Reservoir Storage

High groundwater levels and above normal streamflow and rainfall helped to keep reservoir storage levels in the Baltimore reservoir system and in the Triadelphia and Duckett Reservoirs on the Patuxent River at capacity in November.

USGS Water Monitoring

Streamflow and groundwater levels are used to assess the current water conditions and can be used to predict the potential for flooding and drought conditions. These USGS data have been provided to State and local water resource managers and are critical for making appropriate decisions on water regulation. For more information on streamflow and groundwater levels in Maryland, Delaware, and Washington, D.C., visit Water Watch at: Water Watch.

Groundwater is an important component (in addition to streamflow and reservoir storage) in assessing water resources, however, as groundwater is usually hidden underground, it is difficult to know the status of aquifers in a timely manner. Most wells are measured by hand on a regular basis, commonly monthly. Real-time data collection offers many benefits. Real-time groundwater data are defined as data automatically collected, transmitted, and made available to the public at least once a day. These data can be transmitted by land-line telephone, cellular telephone, radio, satellite telemetry, or a combination of these technologies. The advantages of real-time data collection include timeliness, data quality, data availability, and cost. There are currently five wells in Maryland and one well in Delaware equipped with real-time data collection. Within the next year, several wells in Calvert County, Maryland will also be monitored in real-time. To view real-time groundwater levels, visit the USGS NWISWeb site at http://waterdata.usgs.gov/. Select groundwater from the data category, then real-time, then your region of interest, such as Maryland.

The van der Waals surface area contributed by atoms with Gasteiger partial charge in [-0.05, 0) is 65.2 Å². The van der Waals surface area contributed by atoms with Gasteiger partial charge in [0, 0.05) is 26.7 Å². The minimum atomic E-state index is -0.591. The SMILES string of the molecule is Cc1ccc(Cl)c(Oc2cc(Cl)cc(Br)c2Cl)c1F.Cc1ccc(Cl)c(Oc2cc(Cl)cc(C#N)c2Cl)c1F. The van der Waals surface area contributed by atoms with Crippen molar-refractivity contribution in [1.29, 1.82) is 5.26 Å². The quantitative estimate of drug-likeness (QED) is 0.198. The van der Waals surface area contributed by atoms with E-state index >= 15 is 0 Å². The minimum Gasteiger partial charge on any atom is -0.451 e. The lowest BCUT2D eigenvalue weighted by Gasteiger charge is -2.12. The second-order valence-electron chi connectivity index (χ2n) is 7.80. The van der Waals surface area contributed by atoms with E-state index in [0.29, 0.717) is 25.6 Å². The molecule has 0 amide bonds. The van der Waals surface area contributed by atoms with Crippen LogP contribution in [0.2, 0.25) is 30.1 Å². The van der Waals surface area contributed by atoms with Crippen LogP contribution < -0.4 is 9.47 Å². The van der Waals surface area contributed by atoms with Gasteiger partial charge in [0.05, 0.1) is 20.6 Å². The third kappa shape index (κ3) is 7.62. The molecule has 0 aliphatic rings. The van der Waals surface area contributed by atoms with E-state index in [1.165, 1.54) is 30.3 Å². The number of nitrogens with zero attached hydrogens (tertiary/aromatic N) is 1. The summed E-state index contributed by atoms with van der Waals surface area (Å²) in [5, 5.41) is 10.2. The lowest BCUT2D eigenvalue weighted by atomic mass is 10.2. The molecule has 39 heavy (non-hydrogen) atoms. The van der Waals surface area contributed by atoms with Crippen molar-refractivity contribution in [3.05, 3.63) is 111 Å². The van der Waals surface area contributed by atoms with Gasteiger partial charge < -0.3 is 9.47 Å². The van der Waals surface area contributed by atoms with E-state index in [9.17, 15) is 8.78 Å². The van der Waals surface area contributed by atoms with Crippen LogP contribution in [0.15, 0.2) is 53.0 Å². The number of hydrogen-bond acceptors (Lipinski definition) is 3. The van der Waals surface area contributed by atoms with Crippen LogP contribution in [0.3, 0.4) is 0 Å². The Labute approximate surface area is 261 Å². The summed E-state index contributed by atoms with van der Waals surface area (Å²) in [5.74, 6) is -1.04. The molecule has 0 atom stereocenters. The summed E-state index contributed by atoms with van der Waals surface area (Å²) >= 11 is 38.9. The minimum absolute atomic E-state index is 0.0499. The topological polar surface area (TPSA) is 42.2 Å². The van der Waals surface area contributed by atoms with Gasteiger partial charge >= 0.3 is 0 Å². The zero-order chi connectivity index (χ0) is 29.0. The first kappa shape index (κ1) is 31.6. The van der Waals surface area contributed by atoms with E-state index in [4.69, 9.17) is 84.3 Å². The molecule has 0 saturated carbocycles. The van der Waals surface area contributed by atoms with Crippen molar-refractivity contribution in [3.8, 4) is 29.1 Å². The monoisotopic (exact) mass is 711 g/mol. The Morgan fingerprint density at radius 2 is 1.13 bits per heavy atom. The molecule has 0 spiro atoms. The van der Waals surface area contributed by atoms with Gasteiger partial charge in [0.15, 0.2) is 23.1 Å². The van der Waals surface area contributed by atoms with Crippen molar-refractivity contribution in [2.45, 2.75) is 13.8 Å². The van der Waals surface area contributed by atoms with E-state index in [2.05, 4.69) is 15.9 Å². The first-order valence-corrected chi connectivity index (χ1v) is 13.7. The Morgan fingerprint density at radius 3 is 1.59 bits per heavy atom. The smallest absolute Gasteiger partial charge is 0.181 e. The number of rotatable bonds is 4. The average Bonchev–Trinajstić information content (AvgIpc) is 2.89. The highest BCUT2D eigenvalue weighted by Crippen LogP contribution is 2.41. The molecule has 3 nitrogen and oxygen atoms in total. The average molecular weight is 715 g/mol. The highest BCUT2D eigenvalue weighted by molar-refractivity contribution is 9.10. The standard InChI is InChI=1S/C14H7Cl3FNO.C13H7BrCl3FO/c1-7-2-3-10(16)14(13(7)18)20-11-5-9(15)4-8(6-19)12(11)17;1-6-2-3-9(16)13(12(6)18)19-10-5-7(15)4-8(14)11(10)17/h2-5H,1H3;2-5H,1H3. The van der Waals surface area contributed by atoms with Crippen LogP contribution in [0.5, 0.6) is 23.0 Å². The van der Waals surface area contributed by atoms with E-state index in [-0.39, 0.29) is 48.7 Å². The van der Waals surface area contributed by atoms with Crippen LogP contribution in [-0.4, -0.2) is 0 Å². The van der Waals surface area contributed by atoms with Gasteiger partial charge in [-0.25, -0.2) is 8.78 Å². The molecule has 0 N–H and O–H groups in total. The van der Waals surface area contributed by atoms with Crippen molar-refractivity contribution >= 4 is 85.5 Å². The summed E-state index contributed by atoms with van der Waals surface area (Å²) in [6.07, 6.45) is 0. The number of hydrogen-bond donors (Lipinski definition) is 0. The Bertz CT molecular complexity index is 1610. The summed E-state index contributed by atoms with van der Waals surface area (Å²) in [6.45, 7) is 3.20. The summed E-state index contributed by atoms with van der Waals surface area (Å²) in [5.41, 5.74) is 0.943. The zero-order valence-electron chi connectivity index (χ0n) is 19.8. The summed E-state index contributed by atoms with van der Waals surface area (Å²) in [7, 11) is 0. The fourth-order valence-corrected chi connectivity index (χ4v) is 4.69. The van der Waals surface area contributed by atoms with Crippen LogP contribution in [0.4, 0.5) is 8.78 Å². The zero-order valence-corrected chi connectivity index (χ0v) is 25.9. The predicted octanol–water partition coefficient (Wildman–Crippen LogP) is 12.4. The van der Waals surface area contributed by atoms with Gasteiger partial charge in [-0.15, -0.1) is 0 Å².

The real-time streamflow stations used in this analysis are operated in cooperation with the Maryland and Delaware Geological Surveys, the Maryland State Highway Administration, the U.S. Army Corps of Engineers, the Maryland Department of Natural Resources, the Maryland Department of the Environment, Baltimore County, Baltimore City, and other agencies. The observation wells used in this analysis are operated in cooperation with the Maryland and Delaware Geological Surveys. The real-time wells are operated in cooperation with the Maryland and Delaware Geological Surveys, the Interstate Commission on the Potomac River Basin, and Calvert County, Maryland. The USGS publishes data for 137 streamflow stations and 379 observation wells across Maryland and Delaware.

The USGS serves the Nation by providing reliable scientific information to describe and understand the Earth; minimize loss of life and property from natural disasters; manage water, biological, energy, and mineral resources; and enhance and protect our quality of life.

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In-depth information about USGS programs may be found on the USGS home page at http://www.usgs.gov and http://chesapeake.usgs.gov/ for Chesapeake Bay activities.